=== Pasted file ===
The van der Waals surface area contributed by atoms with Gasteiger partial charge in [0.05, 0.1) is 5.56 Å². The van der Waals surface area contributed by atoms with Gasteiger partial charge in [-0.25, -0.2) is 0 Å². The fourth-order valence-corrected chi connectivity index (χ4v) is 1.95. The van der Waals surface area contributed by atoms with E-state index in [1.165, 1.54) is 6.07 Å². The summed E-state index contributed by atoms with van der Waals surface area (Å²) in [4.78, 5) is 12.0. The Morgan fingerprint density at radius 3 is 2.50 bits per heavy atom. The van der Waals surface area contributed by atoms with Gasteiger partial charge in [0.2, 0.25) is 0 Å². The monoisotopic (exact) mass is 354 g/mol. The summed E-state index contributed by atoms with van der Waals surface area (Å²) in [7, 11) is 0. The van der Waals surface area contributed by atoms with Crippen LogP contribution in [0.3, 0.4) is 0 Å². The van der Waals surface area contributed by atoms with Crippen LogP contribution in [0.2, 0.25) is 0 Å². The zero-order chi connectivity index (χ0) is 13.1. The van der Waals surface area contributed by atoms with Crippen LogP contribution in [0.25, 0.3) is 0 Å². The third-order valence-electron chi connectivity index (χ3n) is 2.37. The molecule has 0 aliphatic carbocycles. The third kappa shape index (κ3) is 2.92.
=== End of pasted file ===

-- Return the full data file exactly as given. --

The van der Waals surface area contributed by atoms with Gasteiger partial charge in [0.05, 0.1) is 5.56 Å². The van der Waals surface area contributed by atoms with Gasteiger partial charge in [-0.25, -0.2) is 0 Å². The fourth-order valence-corrected chi connectivity index (χ4v) is 1.95. The van der Waals surface area contributed by atoms with E-state index in [1.165, 1.54) is 6.07 Å². The summed E-state index contributed by atoms with van der Waals surface area (Å²) in [4.78, 5) is 12.0. The Morgan fingerprint density at radius 3 is 2.50 bits per heavy atom. The van der Waals surface area contributed by atoms with Gasteiger partial charge in [0.2, 0.25) is 0 Å². The monoisotopic (exact) mass is 354 g/mol. The summed E-state index contributed by atoms with van der Waals surface area (Å²) in [7, 11) is 0. The van der Waals surface area contributed by atoms with Crippen LogP contribution in [0.3, 0.4) is 0 Å². The van der Waals surface area contributed by atoms with Crippen LogP contribution in [0.2, 0.25) is 0 Å². The zero-order chi connectivity index (χ0) is 13.1. The van der Waals surface area contributed by atoms with Crippen LogP contribution in [0.25, 0.3) is 0 Å². The third-order valence-electron chi connectivity index (χ3n) is 2.37. The molecule has 0 aliphatic carbocycles. The third kappa shape index (κ3) is 2.92.